HyperX Cloud Flight – Wireless Gaming Headset

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You get up to 30 hours of battery life with this wireless gaming headset. It’s the go-to for PS4 and PS Pro gamers. It has 90 degree rotating ear cups, and a detachable noise cancellation microphone.

China holds surprisingly short opening of massive bridge

This versatile wireless gaming headset with surround sound is regularly 9.99 and perfect if you adore your Xbox One.

LucidSound LS35X Wireless Surround Sound Gaming Headset

Buy now 9.99

This gaming headset instantly syncs with Xbox wireless technology and connects directly to your Xbox One console and configures on its own. It’s also compatible with Sony PS4, PlayStation 4, PC, Mac, Windows, iOS Android, PlayStation 4, Nintendo Switch, iPad, 3DS, and PS Vita. Yeah. It has a dual microphone with advance noise cancellation to reduce noise.

China holds surprisingly short opening of massive bridge

Normally 9.99, this gaming headset has best-in-class speaker drivers with high-density neodymium magnets.

SteelSeries Arctis Pro High Fidelity Gaming Headset

Buy now 3.93

If you’re hungry for the best in sound quality and comfort, take a look at this gaming headset. It has a self-adjusting ski goggle headband that contours to your head. It works with PC, PS4, Xbox One, Nintendo Switch, Mac, VR, and mobile.

This article originally appeared on Fatherly. Follow @FatherlyHQ on Twitter.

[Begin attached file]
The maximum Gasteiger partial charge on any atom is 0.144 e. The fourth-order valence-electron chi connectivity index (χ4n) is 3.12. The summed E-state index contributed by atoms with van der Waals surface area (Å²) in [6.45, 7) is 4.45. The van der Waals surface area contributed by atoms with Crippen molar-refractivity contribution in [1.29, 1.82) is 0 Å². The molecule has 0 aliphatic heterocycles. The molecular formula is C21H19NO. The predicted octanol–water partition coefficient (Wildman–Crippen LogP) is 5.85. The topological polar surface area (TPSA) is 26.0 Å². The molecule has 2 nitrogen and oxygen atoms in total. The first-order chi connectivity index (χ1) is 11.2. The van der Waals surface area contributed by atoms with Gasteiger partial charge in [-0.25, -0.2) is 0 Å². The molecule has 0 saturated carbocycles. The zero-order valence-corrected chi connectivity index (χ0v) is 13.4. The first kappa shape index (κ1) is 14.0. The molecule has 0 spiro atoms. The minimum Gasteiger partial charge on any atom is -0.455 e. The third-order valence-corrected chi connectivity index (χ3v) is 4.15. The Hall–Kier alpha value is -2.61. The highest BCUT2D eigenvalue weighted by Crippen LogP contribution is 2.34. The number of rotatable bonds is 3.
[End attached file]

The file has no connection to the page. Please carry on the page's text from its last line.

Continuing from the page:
MIGHTY HISTORY

How a tuba led to the National Guard training allies in Europe

In some ways, the National Guard Bureau’s State Partnership Program — which pairs National Guard elements with partner nations worldwide — started with a tuba.

“The Latvian military band needed a big tuba,” said retired Air Force Maj. Gen. John Conaway, the 22nd chief of the NGB and “father” of the SPP. “And we hauled a tuba over there.”


The trip with the tuba was part of the early planning stages for the program, which turns 25 in 2018.

“We delivered that tuba to the Latvian band and they were amazed to get it,” said Conaway. “That started the program with the first, initial visit.”

That first visit lead the way to a program that now has 74 partnerships with countries throughout the world. But it all started with three: Latvia, Lithuania and Estonia.

“We were received in grand fashion in all three places,” said Conaway, referring to that initial trip. Where it would go from there, he added, was then still unknown.